Melbourne's Royal Botanic Gardens are among the world's finest and a beautiful place to spend some special leisure time. Founded in 1846 they cover 38 hectares close to the Yarra River 400 metres from the CBD. On display is a wonderful diversity of plants from around the world, chosen for educational, scientific, research, horticultural and their aesthetics. Beautifully landscaped, walking paths lead to a central lake.
The Ian Potter Foundation is a leading philanthropic foundation making grants in the areas of arts, education, environment, health, medical research, scientific research and social welfare. They have given Melbourne's Royal Botanic Gardens the wonderful addition of a Children's Garden.
With increasing urbanisation and high density living now occurring, there are reduced opportunities for children to venture outside to explore, experience and enjoy nature. They can now venture to the magical place to dig, build, create, hide and explore as they learn about themselves and their world.
The Meeting Place has a spiral water feature which can be played in on warm days. Five bottle trees highlight some of the ways plants have adapted to survive. Stepping stones lead into The Gorge. Twisted and contorted snow gums grow between large shards of bluestone and periodic mists give a real air of mystery.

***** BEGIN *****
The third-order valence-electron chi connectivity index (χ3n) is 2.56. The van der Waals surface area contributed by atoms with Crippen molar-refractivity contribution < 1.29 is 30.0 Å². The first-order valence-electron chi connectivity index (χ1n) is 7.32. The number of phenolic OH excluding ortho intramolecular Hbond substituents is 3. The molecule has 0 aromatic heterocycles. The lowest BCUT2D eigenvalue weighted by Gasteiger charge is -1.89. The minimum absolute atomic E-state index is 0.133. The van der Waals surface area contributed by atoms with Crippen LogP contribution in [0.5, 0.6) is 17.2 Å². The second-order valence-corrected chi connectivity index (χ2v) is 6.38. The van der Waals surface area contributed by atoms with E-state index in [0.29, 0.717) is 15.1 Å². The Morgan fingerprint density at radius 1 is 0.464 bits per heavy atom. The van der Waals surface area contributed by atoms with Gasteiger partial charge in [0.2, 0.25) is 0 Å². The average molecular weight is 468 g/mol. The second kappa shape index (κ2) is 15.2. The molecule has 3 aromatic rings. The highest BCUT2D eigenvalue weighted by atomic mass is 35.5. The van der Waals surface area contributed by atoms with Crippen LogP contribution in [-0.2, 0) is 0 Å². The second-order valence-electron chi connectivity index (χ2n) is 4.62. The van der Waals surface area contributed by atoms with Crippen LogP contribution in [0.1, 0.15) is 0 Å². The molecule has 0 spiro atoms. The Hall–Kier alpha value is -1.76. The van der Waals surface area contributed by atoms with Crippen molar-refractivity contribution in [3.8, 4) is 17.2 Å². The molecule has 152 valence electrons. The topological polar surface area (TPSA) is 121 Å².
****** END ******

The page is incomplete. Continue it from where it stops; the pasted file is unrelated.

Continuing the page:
The Ruin Garden is a world of lush rainforest crawling over a rock grotto. The gunnera has giant leaves, the walking figs have massive aerial roots and there is an ancient redgum. Children love to crawl around in there, dig in the sand and build cubby houses from plant materials.
The Wetland at the foot of the Discovery Shelter is a natural pond teeming with life and where visitors can use nets, aquaspheres, microscopes and a library to investigate and learn.
The Bamboo Forest shows different qualities of light, sound and texture.
Along the northern and southern boundaries are two plant tunnels. The northern is composed of coastal ti tree and the southern is a tunnel of New Zealand flax. Both have peepholes and lots of entry and exit points.
The Kitchen Garden features unusual fruit, vegetables and herbs. Children can propagate plants in the potting shed with the help of horticultural staff.
The Rill is patterned to resemble and old river, starting in the rainforest and meandering through the lawn to the wetland pond.
There are tearooms, cafes and a Reception Centre within the grounds of the gardens.